Although speculative, it is conceivable that altered activity in a system subserving salience detection and internal-emotional mentation could contribute to the OCD phenotype in several ways. In the simple case of a patient experiencing harm obsessions with checking compulsions, hyperactivity in neural regions detecting salience could lead to a greater attribution of the importance of various stimuli and associated safety behaviors (e.g., locking the door), while a concomitant inability to dampen internal-emotional responding may trigger fearful obsessions about negative outcomes resulting from mistakes in safety behaviors (e.g., an intruder entering through an unlocked door). Although it is unclear why certain stimuli appear to be more consistently over-valued than others, it may be evolutionarily adaptive to focus on safety-related items (62
Reduced VMPFC deactivation may not be specific to OCD (see ref 63
for review), having also been noted in major depression (64
), autism spectrum disorder (65
), and schizophrenia (66
), suggesting that an inability to disengage from evaluative and self-referential functions may be a general process that contributes to the pathophysiology of many disorders. It is perhaps the interaction of a VMPFC-based vulnerability with other brain regions, as well as the context in which VMPFC impairment is found (e.g., reduced VMPFC deactivation to errors in OCD vs. emotional faces in depression), that determines the clinical manifestation of VMPFC dysfunction.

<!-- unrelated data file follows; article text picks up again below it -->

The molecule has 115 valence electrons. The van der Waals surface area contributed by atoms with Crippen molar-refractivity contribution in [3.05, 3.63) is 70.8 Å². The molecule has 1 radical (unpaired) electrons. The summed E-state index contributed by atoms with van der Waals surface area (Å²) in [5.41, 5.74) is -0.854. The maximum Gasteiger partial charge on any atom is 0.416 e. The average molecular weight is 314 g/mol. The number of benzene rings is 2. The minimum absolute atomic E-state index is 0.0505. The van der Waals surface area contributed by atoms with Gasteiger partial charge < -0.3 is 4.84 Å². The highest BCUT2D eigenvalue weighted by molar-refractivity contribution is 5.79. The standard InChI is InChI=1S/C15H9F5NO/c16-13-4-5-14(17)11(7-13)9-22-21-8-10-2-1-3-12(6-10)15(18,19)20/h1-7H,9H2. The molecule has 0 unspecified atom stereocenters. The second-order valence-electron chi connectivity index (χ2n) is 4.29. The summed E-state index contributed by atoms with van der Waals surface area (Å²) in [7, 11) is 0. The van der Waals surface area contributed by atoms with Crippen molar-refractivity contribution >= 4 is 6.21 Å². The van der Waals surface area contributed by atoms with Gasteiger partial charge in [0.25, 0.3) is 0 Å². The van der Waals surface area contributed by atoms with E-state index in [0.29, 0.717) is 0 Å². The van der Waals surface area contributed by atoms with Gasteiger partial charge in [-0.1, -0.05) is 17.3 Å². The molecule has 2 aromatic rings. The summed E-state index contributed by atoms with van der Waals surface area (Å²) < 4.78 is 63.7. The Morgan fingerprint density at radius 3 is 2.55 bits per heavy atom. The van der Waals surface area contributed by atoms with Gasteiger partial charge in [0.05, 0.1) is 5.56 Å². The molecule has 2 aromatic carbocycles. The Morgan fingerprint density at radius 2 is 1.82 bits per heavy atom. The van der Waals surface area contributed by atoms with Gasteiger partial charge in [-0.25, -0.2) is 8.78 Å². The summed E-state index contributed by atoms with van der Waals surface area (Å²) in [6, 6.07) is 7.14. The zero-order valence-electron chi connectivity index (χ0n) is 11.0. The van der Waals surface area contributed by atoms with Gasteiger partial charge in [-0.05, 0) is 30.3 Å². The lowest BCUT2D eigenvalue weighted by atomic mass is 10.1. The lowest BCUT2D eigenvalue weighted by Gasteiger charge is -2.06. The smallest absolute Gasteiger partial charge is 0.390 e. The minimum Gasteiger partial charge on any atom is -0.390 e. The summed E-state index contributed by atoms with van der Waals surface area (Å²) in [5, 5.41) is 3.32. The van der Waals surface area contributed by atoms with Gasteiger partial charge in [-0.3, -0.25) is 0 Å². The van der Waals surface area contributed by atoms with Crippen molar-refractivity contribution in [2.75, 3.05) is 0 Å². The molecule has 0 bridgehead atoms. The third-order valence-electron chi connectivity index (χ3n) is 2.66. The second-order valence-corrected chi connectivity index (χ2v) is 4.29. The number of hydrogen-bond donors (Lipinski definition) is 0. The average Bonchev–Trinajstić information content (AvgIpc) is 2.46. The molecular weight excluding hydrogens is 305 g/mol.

While both OCD and control subjects showed error-related activation of pMFC, there were no group differences in this region. Although OCD patients exhibit an increased ERN, which has a source in pMFC (67
), there have been inconsistent results regarding the location of medial frontal increases in OCD, with one fMRI study finding differences only in VMPFC (12
), another only in pMFC (7
), and others in both regions (9
). The cause for these differences is unclear, but variability in sample sizes, tasks employed, and patient characteristics may be contributing to inconsistencies.
Limitations of the current study should be the focus of future research. Performance feedback provided on each trial was used to increase motivation, but made it impossible to disentangle neural activity to responses versus feedback. Although current interpretations are not dependent on distinguishing these events, future work may wish to examine OCD error responses in the absence of feedback to determine the generality of these findings. In addition, examination of resting state functional connectivity in OCD would complement the current findings of altered intrinsic connectivity during task, and help us further understand connectivity disturbances in the disorder. Despite these limitations, our results highlight the role of motivational brain systems in OCD, pointing to an overvaluation of errors related to alteration in functional relationships between networks processing external salience and emotional-evaluative internal thought.